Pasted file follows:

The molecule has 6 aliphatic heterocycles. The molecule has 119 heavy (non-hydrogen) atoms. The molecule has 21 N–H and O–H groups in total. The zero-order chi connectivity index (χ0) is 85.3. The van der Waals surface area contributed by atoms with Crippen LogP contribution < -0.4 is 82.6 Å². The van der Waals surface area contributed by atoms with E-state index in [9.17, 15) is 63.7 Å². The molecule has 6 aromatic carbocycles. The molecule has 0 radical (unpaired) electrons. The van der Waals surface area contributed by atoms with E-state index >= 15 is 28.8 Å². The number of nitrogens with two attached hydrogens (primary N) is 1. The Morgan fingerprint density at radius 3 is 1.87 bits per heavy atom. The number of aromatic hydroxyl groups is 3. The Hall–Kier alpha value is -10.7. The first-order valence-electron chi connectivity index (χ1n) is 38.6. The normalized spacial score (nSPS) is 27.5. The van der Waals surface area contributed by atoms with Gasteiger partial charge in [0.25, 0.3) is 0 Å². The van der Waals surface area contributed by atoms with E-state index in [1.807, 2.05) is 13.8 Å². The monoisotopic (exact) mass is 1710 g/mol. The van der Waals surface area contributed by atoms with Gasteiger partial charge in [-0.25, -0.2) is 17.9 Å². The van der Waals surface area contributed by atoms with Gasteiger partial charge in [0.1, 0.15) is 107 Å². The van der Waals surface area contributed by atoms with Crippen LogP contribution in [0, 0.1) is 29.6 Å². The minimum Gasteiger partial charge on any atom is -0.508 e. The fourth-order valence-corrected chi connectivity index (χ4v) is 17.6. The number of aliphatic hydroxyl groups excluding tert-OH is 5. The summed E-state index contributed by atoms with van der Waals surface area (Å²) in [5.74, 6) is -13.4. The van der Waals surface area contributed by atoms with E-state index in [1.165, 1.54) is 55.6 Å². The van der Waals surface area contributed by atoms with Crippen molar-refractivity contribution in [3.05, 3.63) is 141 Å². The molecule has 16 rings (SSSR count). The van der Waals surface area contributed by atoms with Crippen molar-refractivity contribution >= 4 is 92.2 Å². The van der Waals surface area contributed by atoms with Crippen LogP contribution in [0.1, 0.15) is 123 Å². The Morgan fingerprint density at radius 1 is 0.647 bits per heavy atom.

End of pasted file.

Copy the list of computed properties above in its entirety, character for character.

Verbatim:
The molecule has 6 aliphatic heterocycles. The molecule has 119 heavy (non-hydrogen) atoms. The molecule has 21 N–H and O–H groups in total. The zero-order chi connectivity index (χ0) is 85.3. The van der Waals surface area contributed by atoms with Crippen LogP contribution < -0.4 is 82.6 Å². The van der Waals surface area contributed by atoms with E-state index in [9.17, 15) is 63.7 Å². The molecule has 6 aromatic carbocycles. The molecule has 0 radical (unpaired) electrons. The van der Waals surface area contributed by atoms with E-state index >= 15 is 28.8 Å². The number of nitrogens with two attached hydrogens (primary N) is 1. The Morgan fingerprint density at radius 3 is 1.87 bits per heavy atom. The number of aromatic hydroxyl groups is 3. The Hall–Kier alpha value is -10.7. The first-order valence-electron chi connectivity index (χ1n) is 38.6. The normalized spacial score (nSPS) is 27.5. The van der Waals surface area contributed by atoms with Gasteiger partial charge in [0.25, 0.3) is 0 Å². The van der Waals surface area contributed by atoms with E-state index in [1.807, 2.05) is 13.8 Å². The monoisotopic (exact) mass is 1710 g/mol. The van der Waals surface area contributed by atoms with Gasteiger partial charge in [-0.25, -0.2) is 17.9 Å². The van der Waals surface area contributed by atoms with Gasteiger partial charge in [0.1, 0.15) is 107 Å². The van der Waals surface area contributed by atoms with Crippen LogP contribution in [0, 0.1) is 29.6 Å². The minimum Gasteiger partial charge on any atom is -0.508 e. The fourth-order valence-corrected chi connectivity index (χ4v) is 17.6. The number of aliphatic hydroxyl groups excluding tert-OH is 5. The summed E-state index contributed by atoms with van der Waals surface area (Å²) in [5.74, 6) is -13.4. The van der Waals surface area contributed by atoms with E-state index in [1.165, 1.54) is 55.6 Å². The van der Waals surface area contributed by atoms with Crippen molar-refractivity contribution in [3.05, 3.63) is 141 Å². The molecule has 16 rings (SSSR count). The van der Waals surface area contributed by atoms with Crippen molar-refractivity contribution >= 4 is 92.2 Å². The van der Waals surface area contributed by atoms with Crippen LogP contribution in [0.1, 0.15) is 123 Å². The Morgan fingerprint density at radius 1 is 0.647 bits per heavy atom.